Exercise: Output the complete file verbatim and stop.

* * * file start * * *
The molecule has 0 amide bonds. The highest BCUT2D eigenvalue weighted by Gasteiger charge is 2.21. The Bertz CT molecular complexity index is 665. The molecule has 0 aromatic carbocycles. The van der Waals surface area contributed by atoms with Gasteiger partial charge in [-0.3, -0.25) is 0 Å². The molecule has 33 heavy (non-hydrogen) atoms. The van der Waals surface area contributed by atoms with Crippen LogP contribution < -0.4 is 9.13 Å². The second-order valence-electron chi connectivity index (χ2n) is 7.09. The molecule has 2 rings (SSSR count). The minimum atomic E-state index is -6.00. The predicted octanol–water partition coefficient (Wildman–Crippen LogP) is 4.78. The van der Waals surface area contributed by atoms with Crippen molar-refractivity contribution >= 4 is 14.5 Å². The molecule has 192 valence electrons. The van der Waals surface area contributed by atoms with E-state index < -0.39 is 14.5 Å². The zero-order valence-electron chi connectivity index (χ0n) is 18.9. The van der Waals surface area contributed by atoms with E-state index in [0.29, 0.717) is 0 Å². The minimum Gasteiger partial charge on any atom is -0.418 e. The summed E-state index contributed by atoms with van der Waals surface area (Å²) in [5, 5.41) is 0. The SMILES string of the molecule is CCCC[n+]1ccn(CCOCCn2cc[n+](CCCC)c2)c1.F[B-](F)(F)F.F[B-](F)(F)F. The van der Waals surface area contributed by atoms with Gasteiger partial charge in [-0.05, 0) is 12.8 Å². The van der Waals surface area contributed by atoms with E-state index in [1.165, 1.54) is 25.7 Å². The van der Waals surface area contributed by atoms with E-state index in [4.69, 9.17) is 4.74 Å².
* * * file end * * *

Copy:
The molecule has 0 amide bonds. The highest BCUT2D eigenvalue weighted by Gasteiger charge is 2.21. The Bertz CT molecular complexity index is 665. The molecule has 0 aromatic carbocycles. The van der Waals surface area contributed by atoms with Gasteiger partial charge in [-0.3, -0.25) is 0 Å². The molecule has 33 heavy (non-hydrogen) atoms. The van der Waals surface area contributed by atoms with Crippen LogP contribution < -0.4 is 9.13 Å². The second-order valence-electron chi connectivity index (χ2n) is 7.09. The molecule has 2 rings (SSSR count). The minimum atomic E-state index is -6.00. The predicted octanol–water partition coefficient (Wildman–Crippen LogP) is 4.78. The van der Waals surface area contributed by atoms with Crippen molar-refractivity contribution >= 4 is 14.5 Å². The molecule has 192 valence electrons. The van der Waals surface area contributed by atoms with E-state index < -0.39 is 14.5 Å². The zero-order valence-electron chi connectivity index (χ0n) is 18.9. The van der Waals surface area contributed by atoms with E-state index in [0.29, 0.717) is 0 Å². The minimum Gasteiger partial charge on any atom is -0.418 e. The summed E-state index contributed by atoms with van der Waals surface area (Å²) in [5, 5.41) is 0. The SMILES string of the molecule is CCCC[n+]1ccn(CCOCCn2cc[n+](CCCC)c2)c1.F[B-](F)(F)F.F[B-](F)(F)F. The van der Waals surface area contributed by atoms with Gasteiger partial charge in [-0.05, 0) is 12.8 Å². The van der Waals surface area contributed by atoms with E-state index in [1.165, 1.54) is 25.7 Å². The van der Waals surface area contributed by atoms with E-state index in [4.69, 9.17) is 4.74 Å².